Identity Theft Is Real

Over the years, I have heard people comment about experiencing identity theft. Things like: Someone applies for unemployment benefits using your social security number, or they open a credit card or apply for a loan in your name, or—worst case—they take money out of your bank account and you are not able to recover it.

I have not experienced identity theft myself, but a very close friend of mine did last week, so I have witnessed the hassles and havoc secondhand. It is as if someone has broken into your car or home and stolen all your credit cards, bank statements, etc., but way worse. When it happens, you feel violated. Imagine all your credit cards being cancelled and not being able to access the cash in your bank account. It’s devastating.

I’ve learned there are several immediate action items I can personally take to lower my risk of the effects of identity theft to almost zero. And I wanted to share them with you with the hope that one or more of them will trigger you to take action.

  1. Freeze (or lock) your credit on all three credit bureaus: Experian. Equifax. Transunion. I used to think it was overkill when my sister Jackie suggested I do that, but several years ago (after another friend had an issue) I locked my credit on all three websites, and I now sleep better at night. Even my own bank cannot do a credit check on me without contacting me to unlock my credit. Rest assured that you can unlock your credit for as short as one day. It’s your quickest insurance that you will always know if someone else is trying to be you.

 

  1. Don’t click on text messages or emails that say they want to confirm a purchase on your credit card or bank account. If you are concerned that there might be a bogus charge, call the phone number on the back of your credit card to ask. If you suspect a phishing email, call your bank—most banks have a hotline to report phishing emails right on their website. I’ve reported phishing emails before. And beware of phone calls and voicemail messages with the same theme. They are likely frauds.

 

  1. Don’t use the same password for multiple accounts and logins. I used to be guilty of this, but after Google alerted me last year that one of my multiuse passwords was compromised, I changed all of my passwords. Yes, it was a pain in the neck, but again, deep inside I knew it was an easy way for someone to hack into my accounts.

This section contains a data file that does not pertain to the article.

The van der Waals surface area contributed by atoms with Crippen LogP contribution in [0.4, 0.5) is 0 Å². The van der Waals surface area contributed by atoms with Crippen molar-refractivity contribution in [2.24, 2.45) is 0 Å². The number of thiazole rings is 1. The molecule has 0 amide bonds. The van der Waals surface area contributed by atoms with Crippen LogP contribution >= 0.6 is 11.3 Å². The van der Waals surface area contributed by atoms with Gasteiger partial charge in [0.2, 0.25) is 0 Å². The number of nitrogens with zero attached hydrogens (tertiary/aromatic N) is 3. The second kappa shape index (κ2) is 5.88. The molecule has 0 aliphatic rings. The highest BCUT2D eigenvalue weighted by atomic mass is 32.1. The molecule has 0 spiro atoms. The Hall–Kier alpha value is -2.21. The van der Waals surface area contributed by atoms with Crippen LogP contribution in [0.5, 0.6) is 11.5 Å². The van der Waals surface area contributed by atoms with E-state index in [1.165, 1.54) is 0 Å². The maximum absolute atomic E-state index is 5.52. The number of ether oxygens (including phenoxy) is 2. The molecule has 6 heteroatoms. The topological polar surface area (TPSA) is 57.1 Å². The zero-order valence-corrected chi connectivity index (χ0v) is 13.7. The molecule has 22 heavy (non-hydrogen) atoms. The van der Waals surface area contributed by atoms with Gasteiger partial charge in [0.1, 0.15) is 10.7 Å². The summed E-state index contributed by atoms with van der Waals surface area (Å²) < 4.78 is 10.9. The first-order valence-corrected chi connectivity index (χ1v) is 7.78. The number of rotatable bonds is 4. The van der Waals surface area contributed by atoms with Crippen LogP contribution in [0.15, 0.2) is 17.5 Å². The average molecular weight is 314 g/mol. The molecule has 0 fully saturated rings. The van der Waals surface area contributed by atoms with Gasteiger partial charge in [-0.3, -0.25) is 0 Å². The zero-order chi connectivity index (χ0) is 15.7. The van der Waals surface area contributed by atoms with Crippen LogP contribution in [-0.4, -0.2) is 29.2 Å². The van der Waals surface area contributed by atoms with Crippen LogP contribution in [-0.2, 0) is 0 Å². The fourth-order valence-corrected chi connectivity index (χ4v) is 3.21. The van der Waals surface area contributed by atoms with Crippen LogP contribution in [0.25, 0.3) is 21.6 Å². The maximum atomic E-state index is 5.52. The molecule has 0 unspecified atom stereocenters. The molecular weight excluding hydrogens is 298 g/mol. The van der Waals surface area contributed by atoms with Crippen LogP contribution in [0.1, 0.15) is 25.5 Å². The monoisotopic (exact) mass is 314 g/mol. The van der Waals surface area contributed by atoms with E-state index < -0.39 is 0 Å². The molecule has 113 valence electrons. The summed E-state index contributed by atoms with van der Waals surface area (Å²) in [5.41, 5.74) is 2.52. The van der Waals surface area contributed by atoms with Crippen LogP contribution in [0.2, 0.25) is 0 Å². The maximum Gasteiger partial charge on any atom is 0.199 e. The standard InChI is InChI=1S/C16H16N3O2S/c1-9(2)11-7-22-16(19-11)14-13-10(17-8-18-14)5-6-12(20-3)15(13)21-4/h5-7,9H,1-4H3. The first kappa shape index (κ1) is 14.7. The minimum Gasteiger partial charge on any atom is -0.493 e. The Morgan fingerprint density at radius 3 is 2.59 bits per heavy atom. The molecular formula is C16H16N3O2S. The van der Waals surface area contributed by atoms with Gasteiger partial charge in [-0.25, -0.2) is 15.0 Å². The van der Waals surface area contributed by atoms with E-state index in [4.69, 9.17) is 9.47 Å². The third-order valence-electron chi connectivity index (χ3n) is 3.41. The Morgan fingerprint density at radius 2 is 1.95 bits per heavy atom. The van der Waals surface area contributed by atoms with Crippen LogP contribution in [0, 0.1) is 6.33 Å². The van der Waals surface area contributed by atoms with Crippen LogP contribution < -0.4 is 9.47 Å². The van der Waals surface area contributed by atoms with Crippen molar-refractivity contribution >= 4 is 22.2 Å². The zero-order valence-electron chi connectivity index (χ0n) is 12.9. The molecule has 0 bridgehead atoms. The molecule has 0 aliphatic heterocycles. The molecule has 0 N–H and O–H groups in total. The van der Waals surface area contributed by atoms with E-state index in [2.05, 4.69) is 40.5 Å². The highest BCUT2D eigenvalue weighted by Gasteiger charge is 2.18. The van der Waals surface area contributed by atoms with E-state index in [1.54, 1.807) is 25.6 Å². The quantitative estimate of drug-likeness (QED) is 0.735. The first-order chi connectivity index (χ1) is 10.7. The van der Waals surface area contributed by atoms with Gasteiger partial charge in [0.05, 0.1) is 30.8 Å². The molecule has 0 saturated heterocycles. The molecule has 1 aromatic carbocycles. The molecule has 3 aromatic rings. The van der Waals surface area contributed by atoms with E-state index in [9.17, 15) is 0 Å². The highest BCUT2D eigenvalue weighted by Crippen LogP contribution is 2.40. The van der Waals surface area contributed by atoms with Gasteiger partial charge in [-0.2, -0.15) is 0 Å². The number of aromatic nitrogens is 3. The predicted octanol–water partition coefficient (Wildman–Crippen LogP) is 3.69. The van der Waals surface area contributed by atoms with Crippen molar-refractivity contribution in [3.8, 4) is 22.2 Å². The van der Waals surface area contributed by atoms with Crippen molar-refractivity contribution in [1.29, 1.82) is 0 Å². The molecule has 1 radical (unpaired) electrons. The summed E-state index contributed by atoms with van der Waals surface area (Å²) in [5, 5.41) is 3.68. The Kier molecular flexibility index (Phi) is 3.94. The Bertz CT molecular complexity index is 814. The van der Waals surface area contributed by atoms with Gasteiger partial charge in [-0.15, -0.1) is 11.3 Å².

1. Get an online password manager. I am guilty of having all my passwords written down in a small black book that I carry everywhere. However, after this past week, I decided that I wanted to move into the 21st century, and I have set up a www.dashlane.com account. Dashlane is just one of many top-rated online password manager programs. For reference, check out this recent article with more information on the top seven password managers. You can pick the one that’s best for you. I’m still a novice user on Dashlane, and although it can be a bit tedious to set up, I can tell it will make my life easier in the future. My friend who is an interior designer—who had over 200 logins and passwords to remember—told me that using Dashlane has made her life much less complicated.

 

  1. If you are worried about mail or packages getting stolen from your mailbox or front porch, sign up with the local UPS store to be your address of record. My friend, who travels a lot, said it has been a lifesaver. Bonus: If you ever order wine (which requires an adult signature), there is always an adult over 21 at the UPS store.

 

  1. Ronald Reagan jokingly coined the popular phrase, “I’m from the government and I’m here to help” (calling the phrase “the nine most terrifying words in the English language”) but, truly, there are two government websites set up to help with recovering from identity theft.

https://www.identitytheft.gov/#/

https://consumer.ftc.gov/features/identity-theft

 

I hope you picked up at least one new pointer to help you prevent identity theft. I would love to hear if you have other suggestions to share!

 

Karen